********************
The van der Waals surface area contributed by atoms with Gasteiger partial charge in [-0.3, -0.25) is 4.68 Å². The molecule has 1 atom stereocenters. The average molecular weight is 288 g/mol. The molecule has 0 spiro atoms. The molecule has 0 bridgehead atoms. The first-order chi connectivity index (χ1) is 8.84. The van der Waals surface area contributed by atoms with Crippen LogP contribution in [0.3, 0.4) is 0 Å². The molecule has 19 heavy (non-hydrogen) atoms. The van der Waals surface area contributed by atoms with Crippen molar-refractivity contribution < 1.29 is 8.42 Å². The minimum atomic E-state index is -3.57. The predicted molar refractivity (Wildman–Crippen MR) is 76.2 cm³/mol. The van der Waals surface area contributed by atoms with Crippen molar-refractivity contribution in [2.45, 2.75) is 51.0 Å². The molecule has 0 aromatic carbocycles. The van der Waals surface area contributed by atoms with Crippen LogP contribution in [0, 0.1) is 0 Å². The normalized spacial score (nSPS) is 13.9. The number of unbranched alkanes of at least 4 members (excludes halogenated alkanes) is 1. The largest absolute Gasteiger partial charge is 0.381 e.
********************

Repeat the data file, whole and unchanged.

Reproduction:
The van der Waals surface area contributed by atoms with Gasteiger partial charge in [-0.3, -0.25) is 4.68 Å². The molecule has 1 atom stereocenters. The average molecular weight is 288 g/mol. The molecule has 0 spiro atoms. The molecule has 0 bridgehead atoms. The first-order chi connectivity index (χ1) is 8.84. The van der Waals surface area contributed by atoms with Crippen LogP contribution in [0.3, 0.4) is 0 Å². The molecule has 19 heavy (non-hydrogen) atoms. The van der Waals surface area contributed by atoms with Crippen molar-refractivity contribution < 1.29 is 8.42 Å². The minimum atomic E-state index is -3.57. The predicted molar refractivity (Wildman–Crippen MR) is 76.2 cm³/mol. The van der Waals surface area contributed by atoms with Crippen molar-refractivity contribution in [2.45, 2.75) is 51.0 Å². The molecule has 0 aromatic carbocycles. The van der Waals surface area contributed by atoms with Crippen LogP contribution in [0, 0.1) is 0 Å². The normalized spacial score (nSPS) is 13.9. The number of unbranched alkanes of at least 4 members (excludes halogenated alkanes) is 1. The largest absolute Gasteiger partial charge is 0.381 e.